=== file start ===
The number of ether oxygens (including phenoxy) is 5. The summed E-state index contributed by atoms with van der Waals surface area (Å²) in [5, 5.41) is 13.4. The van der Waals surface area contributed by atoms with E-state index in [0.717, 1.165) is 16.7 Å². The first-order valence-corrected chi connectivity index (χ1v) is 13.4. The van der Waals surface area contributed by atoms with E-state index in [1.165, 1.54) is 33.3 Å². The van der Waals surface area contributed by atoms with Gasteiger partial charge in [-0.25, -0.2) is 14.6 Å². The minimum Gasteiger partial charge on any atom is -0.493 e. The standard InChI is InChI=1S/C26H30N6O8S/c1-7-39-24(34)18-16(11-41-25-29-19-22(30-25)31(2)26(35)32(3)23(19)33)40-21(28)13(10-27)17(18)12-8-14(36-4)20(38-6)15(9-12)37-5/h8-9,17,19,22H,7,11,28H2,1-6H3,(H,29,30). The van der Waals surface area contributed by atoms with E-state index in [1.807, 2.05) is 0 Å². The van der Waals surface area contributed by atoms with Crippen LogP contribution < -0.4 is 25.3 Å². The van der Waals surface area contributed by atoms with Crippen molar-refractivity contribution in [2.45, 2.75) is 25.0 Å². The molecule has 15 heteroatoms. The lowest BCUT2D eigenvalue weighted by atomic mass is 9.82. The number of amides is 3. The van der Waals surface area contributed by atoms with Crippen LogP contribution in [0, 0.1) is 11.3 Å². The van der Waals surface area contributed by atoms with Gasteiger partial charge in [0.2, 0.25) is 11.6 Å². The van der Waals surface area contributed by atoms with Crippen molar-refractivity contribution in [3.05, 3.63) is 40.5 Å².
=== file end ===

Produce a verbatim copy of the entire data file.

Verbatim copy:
The number of ether oxygens (including phenoxy) is 5. The summed E-state index contributed by atoms with van der Waals surface area (Å²) in [5, 5.41) is 13.4. The van der Waals surface area contributed by atoms with E-state index in [0.717, 1.165) is 16.7 Å². The first-order valence-corrected chi connectivity index (χ1v) is 13.4. The van der Waals surface area contributed by atoms with E-state index in [1.165, 1.54) is 33.3 Å². The van der Waals surface area contributed by atoms with Gasteiger partial charge in [-0.25, -0.2) is 14.6 Å². The minimum Gasteiger partial charge on any atom is -0.493 e. The standard InChI is InChI=1S/C26H30N6O8S/c1-7-39-24(34)18-16(11-41-25-29-19-22(30-25)31(2)26(35)32(3)23(19)33)40-21(28)13(10-27)17(18)12-8-14(36-4)20(38-6)15(9-12)37-5/h8-9,17,19,22H,7,11,28H2,1-6H3,(H,29,30). The van der Waals surface area contributed by atoms with E-state index in [1.807, 2.05) is 0 Å². The van der Waals surface area contributed by atoms with Crippen LogP contribution < -0.4 is 25.3 Å². The van der Waals surface area contributed by atoms with Crippen molar-refractivity contribution in [2.45, 2.75) is 25.0 Å². The molecule has 15 heteroatoms. The lowest BCUT2D eigenvalue weighted by atomic mass is 9.82. The number of amides is 3. The van der Waals surface area contributed by atoms with Crippen LogP contribution in [0, 0.1) is 11.3 Å². The van der Waals surface area contributed by atoms with Gasteiger partial charge in [0.2, 0.25) is 11.6 Å². The van der Waals surface area contributed by atoms with Crippen molar-refractivity contribution in [3.05, 3.63) is 40.5 Å².